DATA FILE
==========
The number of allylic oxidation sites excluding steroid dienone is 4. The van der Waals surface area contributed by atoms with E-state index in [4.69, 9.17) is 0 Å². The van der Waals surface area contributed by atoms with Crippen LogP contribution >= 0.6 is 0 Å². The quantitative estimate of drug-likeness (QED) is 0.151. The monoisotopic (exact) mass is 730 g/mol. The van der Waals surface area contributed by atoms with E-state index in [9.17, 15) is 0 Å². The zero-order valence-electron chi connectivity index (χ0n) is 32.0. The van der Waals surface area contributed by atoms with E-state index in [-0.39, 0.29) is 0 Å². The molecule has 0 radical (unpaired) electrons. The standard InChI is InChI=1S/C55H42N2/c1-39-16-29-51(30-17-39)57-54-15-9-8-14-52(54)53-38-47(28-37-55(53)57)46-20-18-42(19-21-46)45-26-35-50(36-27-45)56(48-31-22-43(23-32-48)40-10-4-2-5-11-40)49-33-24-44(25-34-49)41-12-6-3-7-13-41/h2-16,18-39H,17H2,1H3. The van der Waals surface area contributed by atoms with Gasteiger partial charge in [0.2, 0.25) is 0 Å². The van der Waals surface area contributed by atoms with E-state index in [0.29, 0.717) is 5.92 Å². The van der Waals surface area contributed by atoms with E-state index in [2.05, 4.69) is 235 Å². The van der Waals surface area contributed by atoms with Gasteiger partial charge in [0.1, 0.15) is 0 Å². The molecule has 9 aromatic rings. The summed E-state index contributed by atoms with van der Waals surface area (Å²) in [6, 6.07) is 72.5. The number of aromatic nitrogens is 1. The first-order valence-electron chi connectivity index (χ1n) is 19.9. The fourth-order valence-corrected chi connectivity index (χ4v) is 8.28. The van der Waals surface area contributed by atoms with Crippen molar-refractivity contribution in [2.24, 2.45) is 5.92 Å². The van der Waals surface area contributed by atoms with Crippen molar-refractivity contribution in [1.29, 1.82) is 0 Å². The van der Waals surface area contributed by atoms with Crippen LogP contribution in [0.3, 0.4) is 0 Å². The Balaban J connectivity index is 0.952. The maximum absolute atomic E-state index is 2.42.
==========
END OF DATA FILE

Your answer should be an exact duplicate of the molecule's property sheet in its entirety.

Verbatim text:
The number of allylic oxidation sites excluding steroid dienone is 4. The van der Waals surface area contributed by atoms with E-state index in [4.69, 9.17) is 0 Å². The van der Waals surface area contributed by atoms with Crippen LogP contribution >= 0.6 is 0 Å². The quantitative estimate of drug-likeness (QED) is 0.151. The monoisotopic (exact) mass is 730 g/mol. The van der Waals surface area contributed by atoms with E-state index in [9.17, 15) is 0 Å². The zero-order valence-electron chi connectivity index (χ0n) is 32.0. The van der Waals surface area contributed by atoms with E-state index in [-0.39, 0.29) is 0 Å². The molecule has 0 radical (unpaired) electrons. The standard InChI is InChI=1S/C55H42N2/c1-39-16-29-51(30-17-39)57-54-15-9-8-14-52(54)53-38-47(28-37-55(53)57)46-20-18-42(19-21-46)45-26-35-50(36-27-45)56(48-31-22-43(23-32-48)40-10-4-2-5-11-40)49-33-24-44(25-34-49)41-12-6-3-7-13-41/h2-16,18-39H,17H2,1H3. The van der Waals surface area contributed by atoms with Gasteiger partial charge in [0.2, 0.25) is 0 Å². The van der Waals surface area contributed by atoms with E-state index in [0.29, 0.717) is 5.92 Å². The van der Waals surface area contributed by atoms with E-state index in [2.05, 4.69) is 235 Å². The van der Waals surface area contributed by atoms with Gasteiger partial charge in [0.1, 0.15) is 0 Å². The molecule has 9 aromatic rings. The summed E-state index contributed by atoms with van der Waals surface area (Å²) in [6, 6.07) is 72.5. The number of aromatic nitrogens is 1. The first-order valence-electron chi connectivity index (χ1n) is 19.9. The fourth-order valence-corrected chi connectivity index (χ4v) is 8.28. The van der Waals surface area contributed by atoms with Crippen molar-refractivity contribution in [2.24, 2.45) is 5.92 Å². The van der Waals surface area contributed by atoms with Crippen molar-refractivity contribution in [1.29, 1.82) is 0 Å². The van der Waals surface area contributed by atoms with Crippen LogP contribution in [0.3, 0.4) is 0 Å². The Balaban J connectivity index is 0.952. The maximum absolute atomic E-state index is 2.42.